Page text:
Help during turbulent times

By AACC 21st Century Center Staff

A community college counselor discusses providing mental health services during a pandemic. 

The coronavirus pandemic has affected people not only physically, but also emotionally and mentally. At Laramie County Community College (LCCC) in Wyoming, staff are making sure students can get the help they need during this turbulent time.

Here is a Q&A with Melissa Goertz, interim counselor at LCCC.

Q: How is the campus preparing to help students with emotional/mental health issues during the pandemic?

Goertz: Our counseling department initially reached out via phone to current clients to inform them of the new procedures. We have not had a lapse in services for counseling during this time, even during the transition. I am working from home and conducting sessions via HIPPA compliant Zoom or via phone for those that struggle with the virtual option. We are posting on our Facebook page tips for students for stress/anxiety management during this time.

We also have a 24-hour phone line available for crisis situations should students need that when we are unable to be reached after hours or on the weekends.

Q: Have you spoken with students yet? If so, what have you heard from them about their worries?

Goertz: Yes, I have spoken with students. Most are concerned about how the rest of the semester will go with their classes being moved to solely online. There is some anxiety surrounding that, however, they are also optimistic about the what the future holds.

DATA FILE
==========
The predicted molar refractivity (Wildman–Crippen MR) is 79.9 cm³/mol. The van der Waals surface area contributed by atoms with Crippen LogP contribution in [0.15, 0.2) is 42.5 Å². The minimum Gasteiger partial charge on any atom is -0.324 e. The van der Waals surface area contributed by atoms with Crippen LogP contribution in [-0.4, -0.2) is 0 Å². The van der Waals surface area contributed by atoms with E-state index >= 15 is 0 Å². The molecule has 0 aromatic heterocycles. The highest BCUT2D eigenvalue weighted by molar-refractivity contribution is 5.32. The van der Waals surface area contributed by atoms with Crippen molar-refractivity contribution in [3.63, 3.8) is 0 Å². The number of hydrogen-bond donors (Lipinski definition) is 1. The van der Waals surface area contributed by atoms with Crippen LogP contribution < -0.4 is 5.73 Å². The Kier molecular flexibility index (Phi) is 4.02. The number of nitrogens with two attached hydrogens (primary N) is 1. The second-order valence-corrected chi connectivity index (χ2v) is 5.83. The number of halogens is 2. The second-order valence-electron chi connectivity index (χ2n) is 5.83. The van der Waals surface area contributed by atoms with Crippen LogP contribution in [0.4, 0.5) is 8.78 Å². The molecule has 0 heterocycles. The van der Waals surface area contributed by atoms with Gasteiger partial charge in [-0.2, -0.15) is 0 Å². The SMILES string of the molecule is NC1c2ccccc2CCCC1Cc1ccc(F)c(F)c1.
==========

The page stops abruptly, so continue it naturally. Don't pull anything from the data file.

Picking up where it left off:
Q: Besides the short-term issues, do you think that this crisis may have long-term effects on the mental health of students, as well as staff and faculty?

Goertz: I think that our students are resilient and will be able to overcome this bump in the road. However, there may be long-term effects for anyone, especially those with current mental health concerns like depression and anxiety. I believe that this time will increase depressive and anxious symptoms and it is important for us to create more space for the students to process those emotions. It is also a great opportunity to slow down as staff and faculty and really care for one another in this time. We have a lot going on at our own homes with all the changes and allowing ourselves grace will be key to helping ourselves in this time.

PTSD is a real factor in the aftermath of this unprecedented event in world history. Everyone should be allowed the space to grieve in the way they need to grieve, safely of course. This includes faculty and staff of LCCC, not just the students. We are all under a tremendous amount of stress and uncertainty as we try to serve our students to the best of our ability as well as take care of our own homes and one another. This is a time for reflection and growth as well. I encourage anyone to reach out wherever they are and to whomever they can.

Learn more about efforts at community colleges to provide mental health help in this CC Daily article.

AACC 21st Century Center Staff

is a contributor to the 21st-Century Center.